Heavy Rain and Snow Melt Could Cause Flooding in Southern Michigan
FOR IMMEDIATE RELEASE: February 20, 2018
LANSING, MICH. With parts of southern Michigan experiencing heavy rain and snow melt, the Michigan State Police is encouraging residents and visitors to prepare for possible flooding.
The National Weather Service says up to two inches of rain has already fallen on parts of southern Michigan and is forecasting another two to three inches of rain through Thursday. Areas that could experience flooding include: Grand Rapids, Lansing, Kalamazoo, Portage, Jackson, Holland, Ionia, Grand Haven, Charlotte, Albion, Mason, St. Johns, Hastings, Marshall, Belding, Eaton Rapids, Allegan, South Haven, Portland and Plainwell.
“Floods can be both damaging and life-threatening,” said Capt. Chris A. Kelenske, Deputy State Director of Emergency Management and Homeland Security and commander of the Michigan State Police, Emergency Management and Homeland Security Division. “Residents should take steps to prepare and stay safe. They should protect their property against any flooding hazards and check to ensure they are covered by insurance. When traveling, please be careful and do not drive through flooded roads.”
While flooding is most prevalent near low-lying areas and bodies of water, it can occur almost anywhere, including near small streams, creeks and even basements. Flash floods are the No. 1 cause of weather-related deaths in the U.S., according to the Federal Emergency Management Agency.
Terms to Know
- Flood Watch: Flooding is possible in your area.
- Flash Flood: Rapid flooding, usually in low lying areas. Water floods with great force.
- Flash Flood Watch: Flash flooding is possible in your area.
- Flood Warning: Flooding is occurring or will occur in your area. Move to higher ground and listen to local media for evacuation orders.
- Flash Flood Warning: A flash flood is occurring. Seek higher ground and listen to local media for evacuation orders.
Preparing for a Flood
- Create an emergency preparedness kit with a 72-hour supply of water, including three gallons per person.
- Scan and store important documents on an online, cloud-based program.
- Put important documents and valuables in a water-proof container on the top floor of your home.
- Check with your utility to learn how to safely turn off electricity and gas lines in your home.
- Create an inventory of your household items and take photos of the interior and exterior of your home.
- Consider installing sewer backflow valves to prevent flood water from backing up into your home through drain pipes.
- Double-check sump pumps to ensure they are working properly. If possible, have a battery backup system.
- Keep materials like sandbags, plywood, plastic sheeting and lumber handy for emergency water-proofing.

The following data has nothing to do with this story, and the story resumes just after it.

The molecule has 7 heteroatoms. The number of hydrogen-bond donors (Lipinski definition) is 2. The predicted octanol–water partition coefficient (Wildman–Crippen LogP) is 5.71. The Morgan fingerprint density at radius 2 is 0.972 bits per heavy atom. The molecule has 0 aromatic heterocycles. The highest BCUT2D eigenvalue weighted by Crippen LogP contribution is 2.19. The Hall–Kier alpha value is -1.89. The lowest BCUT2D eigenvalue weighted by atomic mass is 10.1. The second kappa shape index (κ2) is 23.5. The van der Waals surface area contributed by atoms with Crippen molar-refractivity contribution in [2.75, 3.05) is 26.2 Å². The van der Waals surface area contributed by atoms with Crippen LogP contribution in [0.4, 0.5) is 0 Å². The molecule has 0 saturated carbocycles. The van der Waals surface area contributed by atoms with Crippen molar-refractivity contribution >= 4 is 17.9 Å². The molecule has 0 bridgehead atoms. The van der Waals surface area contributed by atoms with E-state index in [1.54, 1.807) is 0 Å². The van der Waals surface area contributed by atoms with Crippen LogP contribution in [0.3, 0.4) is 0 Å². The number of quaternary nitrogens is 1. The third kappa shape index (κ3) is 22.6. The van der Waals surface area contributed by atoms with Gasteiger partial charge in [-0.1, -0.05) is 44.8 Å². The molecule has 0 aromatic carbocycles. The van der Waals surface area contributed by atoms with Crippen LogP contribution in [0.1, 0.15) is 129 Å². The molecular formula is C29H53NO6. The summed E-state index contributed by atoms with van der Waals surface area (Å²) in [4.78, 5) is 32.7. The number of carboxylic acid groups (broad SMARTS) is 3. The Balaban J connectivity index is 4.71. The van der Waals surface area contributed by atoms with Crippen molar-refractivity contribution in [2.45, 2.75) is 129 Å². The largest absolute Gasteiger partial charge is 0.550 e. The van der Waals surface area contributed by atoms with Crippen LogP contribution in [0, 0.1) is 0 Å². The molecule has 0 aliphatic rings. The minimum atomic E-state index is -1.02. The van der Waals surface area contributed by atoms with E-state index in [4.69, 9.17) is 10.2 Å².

- Find out how many feet your property is above and below possible flood levels. When predicted flood levels are broadcast, you can determine if you may be flooded.
- Raise or flood-proof heating, ventilating and air conditioning equipment by elevating equipment above areas prone to flooding. Another method is to leave equipment where it is and build a concrete or masonry block flood wall around it.
- Anchor fuel tanks. Unanchored fuel tanks can be easily moved by floodwaters.
- Residents who live near a storm drain should clear the drains of snow and other debris.
During a Flood
- Turn off utilities if instructed to do so. Disconnect all electrical equipment.
- Do not walk through moving water. Six inches is enough water to knock you down.
- Listen to local media reports for information on whether the water supply is safe to drink.
- Avoid contacting flood waters because they can be contaminated by hazardous liquids and may contain sharp debris.
- Report and stay 25 feet away from downed power lines.
Driving in Flood Conditions
- Six inches of water will reach the bottom of most passenger cars causing loss of control and possible stalling. A foot of water will float many vehicles.
- Two feet of rushing water can carry away most vehicles including sport utility vehicles (SUVs) and pickups trucks.
- Do not attempt to drive through a flooded road. The depth of water is not always obvious. The road bed may be washed out under the water, and you could be stranded or trapped.
- Do not drive around a barricade. Barricades are there for your protection. Turn around and go the other way.
- Do not try to take short cuts—they may be blocked. Stick to designated routes.
- Be especially cautious driving at night when it is harder to recognize flood dangers.
In addition to flooding preparedness, residents are encouraged to purchase flood insurance. Homeowners’ or property owners’ insurance does not typically cover flood damage.
The National Flood Insurance Program (NFIP) estimates that 90 percent of all natural disasters involve flooding. An inch of water can require a property owner to replace carpet, drywall, floor boards, moldings, doors and other belongings. Additionally, clean-up of mud and residue can be costly, as can repairing any mold and mildew damage that may occur.